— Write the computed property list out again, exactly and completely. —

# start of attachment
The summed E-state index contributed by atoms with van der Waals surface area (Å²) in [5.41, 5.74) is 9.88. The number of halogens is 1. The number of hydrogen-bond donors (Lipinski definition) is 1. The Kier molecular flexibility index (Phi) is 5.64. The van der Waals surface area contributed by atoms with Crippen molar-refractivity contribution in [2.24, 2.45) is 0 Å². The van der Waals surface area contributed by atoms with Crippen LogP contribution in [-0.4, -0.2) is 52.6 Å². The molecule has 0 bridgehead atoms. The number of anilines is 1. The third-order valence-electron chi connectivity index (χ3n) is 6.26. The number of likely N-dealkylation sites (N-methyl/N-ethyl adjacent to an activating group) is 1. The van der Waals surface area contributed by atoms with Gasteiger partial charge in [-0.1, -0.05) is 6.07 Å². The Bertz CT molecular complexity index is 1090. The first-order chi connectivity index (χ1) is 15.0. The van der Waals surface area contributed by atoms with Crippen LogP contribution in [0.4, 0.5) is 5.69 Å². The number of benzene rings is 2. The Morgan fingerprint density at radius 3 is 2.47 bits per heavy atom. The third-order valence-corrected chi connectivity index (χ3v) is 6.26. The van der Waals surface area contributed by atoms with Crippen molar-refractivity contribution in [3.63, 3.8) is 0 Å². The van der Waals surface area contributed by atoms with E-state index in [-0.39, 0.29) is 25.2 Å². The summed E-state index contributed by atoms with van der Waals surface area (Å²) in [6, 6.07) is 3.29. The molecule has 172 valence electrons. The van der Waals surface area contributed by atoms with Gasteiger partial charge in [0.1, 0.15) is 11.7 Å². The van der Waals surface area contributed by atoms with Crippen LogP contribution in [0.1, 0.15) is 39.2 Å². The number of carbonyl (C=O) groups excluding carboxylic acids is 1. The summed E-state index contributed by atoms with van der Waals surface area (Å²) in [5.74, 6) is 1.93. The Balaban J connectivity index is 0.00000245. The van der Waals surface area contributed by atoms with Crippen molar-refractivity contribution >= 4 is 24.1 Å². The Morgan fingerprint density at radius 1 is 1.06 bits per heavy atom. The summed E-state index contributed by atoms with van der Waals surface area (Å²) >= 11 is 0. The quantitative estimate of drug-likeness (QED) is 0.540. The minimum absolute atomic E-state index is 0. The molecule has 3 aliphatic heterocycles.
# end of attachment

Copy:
The summed E-state index contributed by atoms with van der Waals surface area (Å²) in [5.41, 5.74) is 9.88. The number of halogens is 1. The number of hydrogen-bond donors (Lipinski definition) is 1. The Kier molecular flexibility index (Phi) is 5.64. The van der Waals surface area contributed by atoms with Crippen molar-refractivity contribution in [2.24, 2.45) is 0 Å². The van der Waals surface area contributed by atoms with Crippen LogP contribution in [-0.4, -0.2) is 52.6 Å². The molecule has 0 bridgehead atoms. The number of anilines is 1. The third-order valence-electron chi connectivity index (χ3n) is 6.26. The number of likely N-dealkylation sites (N-methyl/N-ethyl adjacent to an activating group) is 1. The van der Waals surface area contributed by atoms with Gasteiger partial charge in [-0.1, -0.05) is 6.07 Å². The Bertz CT molecular complexity index is 1090. The first-order chi connectivity index (χ1) is 15.0. The van der Waals surface area contributed by atoms with Crippen LogP contribution in [0.4, 0.5) is 5.69 Å². The number of benzene rings is 2. The Morgan fingerprint density at radius 3 is 2.47 bits per heavy atom. The third-order valence-corrected chi connectivity index (χ3v) is 6.26. The van der Waals surface area contributed by atoms with Crippen molar-refractivity contribution in [3.63, 3.8) is 0 Å². The van der Waals surface area contributed by atoms with E-state index in [-0.39, 0.29) is 25.2 Å². The summed E-state index contributed by atoms with van der Waals surface area (Å²) in [6, 6.07) is 3.29. The molecule has 172 valence electrons. The van der Waals surface area contributed by atoms with Gasteiger partial charge in [0.1, 0.15) is 11.7 Å². The van der Waals surface area contributed by atoms with Crippen LogP contribution in [0.1, 0.15) is 39.2 Å². The number of carbonyl (C=O) groups excluding carboxylic acids is 1. The summed E-state index contributed by atoms with van der Waals surface area (Å²) in [5.74, 6) is 1.93. The Balaban J connectivity index is 0.00000245. The van der Waals surface area contributed by atoms with Crippen molar-refractivity contribution >= 4 is 24.1 Å². The Morgan fingerprint density at radius 1 is 1.06 bits per heavy atom. The summed E-state index contributed by atoms with van der Waals surface area (Å²) >= 11 is 0. The quantitative estimate of drug-likeness (QED) is 0.540. The minimum absolute atomic E-state index is 0. The molecule has 3 aliphatic heterocycles.